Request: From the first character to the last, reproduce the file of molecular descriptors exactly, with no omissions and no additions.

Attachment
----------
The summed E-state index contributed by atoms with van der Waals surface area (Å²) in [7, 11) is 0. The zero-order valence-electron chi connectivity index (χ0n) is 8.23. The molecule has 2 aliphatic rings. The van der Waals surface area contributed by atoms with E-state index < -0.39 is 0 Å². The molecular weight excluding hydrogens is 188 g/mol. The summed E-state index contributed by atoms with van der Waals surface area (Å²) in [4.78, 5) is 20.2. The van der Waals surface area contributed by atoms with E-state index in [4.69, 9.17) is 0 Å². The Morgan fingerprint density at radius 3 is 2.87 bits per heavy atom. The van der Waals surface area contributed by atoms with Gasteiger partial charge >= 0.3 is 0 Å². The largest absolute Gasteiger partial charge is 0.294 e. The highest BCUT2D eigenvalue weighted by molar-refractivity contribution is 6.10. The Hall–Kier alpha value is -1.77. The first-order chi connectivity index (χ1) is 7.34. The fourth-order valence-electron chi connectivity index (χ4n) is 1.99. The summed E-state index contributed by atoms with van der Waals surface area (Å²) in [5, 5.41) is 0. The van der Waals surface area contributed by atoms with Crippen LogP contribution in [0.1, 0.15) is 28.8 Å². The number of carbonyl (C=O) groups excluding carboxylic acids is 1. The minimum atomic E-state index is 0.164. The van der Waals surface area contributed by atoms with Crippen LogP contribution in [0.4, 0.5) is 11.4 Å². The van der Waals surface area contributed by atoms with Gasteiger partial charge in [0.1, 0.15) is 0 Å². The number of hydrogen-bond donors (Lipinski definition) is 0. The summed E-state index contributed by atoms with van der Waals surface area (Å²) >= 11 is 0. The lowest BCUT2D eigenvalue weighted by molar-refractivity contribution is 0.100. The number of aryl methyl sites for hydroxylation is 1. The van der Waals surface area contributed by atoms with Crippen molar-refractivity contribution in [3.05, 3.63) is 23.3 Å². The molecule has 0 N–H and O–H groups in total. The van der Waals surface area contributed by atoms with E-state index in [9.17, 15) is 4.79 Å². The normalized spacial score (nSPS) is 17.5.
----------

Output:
The summed E-state index contributed by atoms with van der Waals surface area (Å²) in [7, 11) is 0. The zero-order valence-electron chi connectivity index (χ0n) is 8.23. The molecule has 2 aliphatic rings. The van der Waals surface area contributed by atoms with E-state index < -0.39 is 0 Å². The molecular weight excluding hydrogens is 188 g/mol. The summed E-state index contributed by atoms with van der Waals surface area (Å²) in [4.78, 5) is 20.2. The van der Waals surface area contributed by atoms with E-state index in [4.69, 9.17) is 0 Å². The Morgan fingerprint density at radius 3 is 2.87 bits per heavy atom. The van der Waals surface area contributed by atoms with Gasteiger partial charge >= 0.3 is 0 Å². The largest absolute Gasteiger partial charge is 0.294 e. The highest BCUT2D eigenvalue weighted by molar-refractivity contribution is 6.10. The Hall–Kier alpha value is -1.77. The first-order chi connectivity index (χ1) is 7.34. The fourth-order valence-electron chi connectivity index (χ4n) is 1.99. The summed E-state index contributed by atoms with van der Waals surface area (Å²) in [5, 5.41) is 0. The van der Waals surface area contributed by atoms with Crippen LogP contribution in [0.1, 0.15) is 28.8 Å². The number of carbonyl (C=O) groups excluding carboxylic acids is 1. The minimum atomic E-state index is 0.164. The van der Waals surface area contributed by atoms with Crippen LogP contribution in [0.4, 0.5) is 11.4 Å². The van der Waals surface area contributed by atoms with Gasteiger partial charge in [0.1, 0.15) is 0 Å². The number of hydrogen-bond donors (Lipinski definition) is 0. The summed E-state index contributed by atoms with van der Waals surface area (Å²) >= 11 is 0. The lowest BCUT2D eigenvalue weighted by molar-refractivity contribution is 0.100. The number of aryl methyl sites for hydroxylation is 1. The van der Waals surface area contributed by atoms with Crippen molar-refractivity contribution in [3.05, 3.63) is 23.3 Å². The molecule has 0 N–H and O–H groups in total. The van der Waals surface area contributed by atoms with E-state index in [9.17, 15) is 4.79 Å². The normalized spacial score (nSPS) is 17.5.